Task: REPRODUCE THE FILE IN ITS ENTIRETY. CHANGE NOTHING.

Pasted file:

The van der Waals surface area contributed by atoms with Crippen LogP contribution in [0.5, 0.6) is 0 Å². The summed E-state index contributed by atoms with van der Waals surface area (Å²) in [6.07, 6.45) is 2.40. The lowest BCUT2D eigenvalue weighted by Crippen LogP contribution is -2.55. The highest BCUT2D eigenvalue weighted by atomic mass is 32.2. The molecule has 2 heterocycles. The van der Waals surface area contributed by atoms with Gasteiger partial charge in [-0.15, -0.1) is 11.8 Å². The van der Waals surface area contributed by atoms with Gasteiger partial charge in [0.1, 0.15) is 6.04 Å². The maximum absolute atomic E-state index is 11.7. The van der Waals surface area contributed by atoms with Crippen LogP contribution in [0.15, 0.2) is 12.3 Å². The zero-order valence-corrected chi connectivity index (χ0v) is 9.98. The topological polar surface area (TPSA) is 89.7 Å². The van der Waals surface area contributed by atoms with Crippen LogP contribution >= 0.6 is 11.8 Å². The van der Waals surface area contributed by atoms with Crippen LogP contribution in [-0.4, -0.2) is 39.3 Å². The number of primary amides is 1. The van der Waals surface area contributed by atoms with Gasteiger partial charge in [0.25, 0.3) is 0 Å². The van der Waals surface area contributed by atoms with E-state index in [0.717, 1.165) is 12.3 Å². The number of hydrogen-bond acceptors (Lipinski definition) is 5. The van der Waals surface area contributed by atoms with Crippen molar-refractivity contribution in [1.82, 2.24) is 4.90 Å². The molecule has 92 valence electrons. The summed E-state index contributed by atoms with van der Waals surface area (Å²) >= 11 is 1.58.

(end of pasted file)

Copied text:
The van der Waals surface area contributed by atoms with Crippen LogP contribution in [0.5, 0.6) is 0 Å². The summed E-state index contributed by atoms with van der Waals surface area (Å²) in [6.07, 6.45) is 2.40. The lowest BCUT2D eigenvalue weighted by Crippen LogP contribution is -2.55. The highest BCUT2D eigenvalue weighted by atomic mass is 32.2. The molecule has 2 heterocycles. The van der Waals surface area contributed by atoms with Gasteiger partial charge in [-0.15, -0.1) is 11.8 Å². The van der Waals surface area contributed by atoms with Gasteiger partial charge in [0.1, 0.15) is 6.04 Å². The maximum absolute atomic E-state index is 11.7. The van der Waals surface area contributed by atoms with Crippen LogP contribution in [0.15, 0.2) is 12.3 Å². The zero-order valence-corrected chi connectivity index (χ0v) is 9.98. The topological polar surface area (TPSA) is 89.7 Å². The van der Waals surface area contributed by atoms with Crippen LogP contribution >= 0.6 is 11.8 Å². The van der Waals surface area contributed by atoms with Crippen LogP contribution in [-0.4, -0.2) is 39.3 Å². The number of primary amides is 1. The van der Waals surface area contributed by atoms with Gasteiger partial charge in [0.25, 0.3) is 0 Å². The van der Waals surface area contributed by atoms with E-state index in [0.717, 1.165) is 12.3 Å². The number of hydrogen-bond acceptors (Lipinski definition) is 5. The van der Waals surface area contributed by atoms with Crippen molar-refractivity contribution in [1.82, 2.24) is 4.90 Å². The molecule has 92 valence electrons. The summed E-state index contributed by atoms with van der Waals surface area (Å²) >= 11 is 1.58.